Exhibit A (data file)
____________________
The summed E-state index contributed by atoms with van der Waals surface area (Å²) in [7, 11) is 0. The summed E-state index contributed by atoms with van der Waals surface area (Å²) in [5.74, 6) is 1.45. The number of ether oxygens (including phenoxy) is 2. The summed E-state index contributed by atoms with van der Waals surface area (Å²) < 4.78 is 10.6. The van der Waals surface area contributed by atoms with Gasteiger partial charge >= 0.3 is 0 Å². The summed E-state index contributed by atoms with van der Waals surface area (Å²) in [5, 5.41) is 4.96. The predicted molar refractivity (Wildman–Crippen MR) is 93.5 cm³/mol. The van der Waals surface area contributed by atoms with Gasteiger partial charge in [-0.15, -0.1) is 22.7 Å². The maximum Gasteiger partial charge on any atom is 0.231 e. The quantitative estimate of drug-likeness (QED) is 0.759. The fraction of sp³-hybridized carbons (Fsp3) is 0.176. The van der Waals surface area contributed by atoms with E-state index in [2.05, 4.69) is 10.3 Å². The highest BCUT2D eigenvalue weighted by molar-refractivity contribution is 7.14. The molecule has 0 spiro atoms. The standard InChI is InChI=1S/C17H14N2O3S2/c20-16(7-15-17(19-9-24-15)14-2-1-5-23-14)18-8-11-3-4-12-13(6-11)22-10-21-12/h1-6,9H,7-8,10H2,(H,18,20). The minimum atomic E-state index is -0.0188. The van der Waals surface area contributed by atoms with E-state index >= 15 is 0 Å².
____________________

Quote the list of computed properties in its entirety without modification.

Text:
The summed E-state index contributed by atoms with van der Waals surface area (Å²) in [7, 11) is 0. The summed E-state index contributed by atoms with van der Waals surface area (Å²) in [5.74, 6) is 1.45. The number of ether oxygens (including phenoxy) is 2. The summed E-state index contributed by atoms with van der Waals surface area (Å²) < 4.78 is 10.6. The van der Waals surface area contributed by atoms with Gasteiger partial charge >= 0.3 is 0 Å². The summed E-state index contributed by atoms with van der Waals surface area (Å²) in [5, 5.41) is 4.96. The predicted molar refractivity (Wildman–Crippen MR) is 93.5 cm³/mol. The van der Waals surface area contributed by atoms with Gasteiger partial charge in [-0.15, -0.1) is 22.7 Å². The maximum Gasteiger partial charge on any atom is 0.231 e. The quantitative estimate of drug-likeness (QED) is 0.759. The fraction of sp³-hybridized carbons (Fsp3) is 0.176. The van der Waals surface area contributed by atoms with E-state index in [2.05, 4.69) is 10.3 Å². The highest BCUT2D eigenvalue weighted by molar-refractivity contribution is 7.14. The molecule has 0 spiro atoms. The standard InChI is InChI=1S/C17H14N2O3S2/c20-16(7-15-17(19-9-24-15)14-2-1-5-23-14)18-8-11-3-4-12-13(6-11)22-10-21-12/h1-6,9H,7-8,10H2,(H,18,20). The minimum atomic E-state index is -0.0188. The van der Waals surface area contributed by atoms with E-state index >= 15 is 0 Å².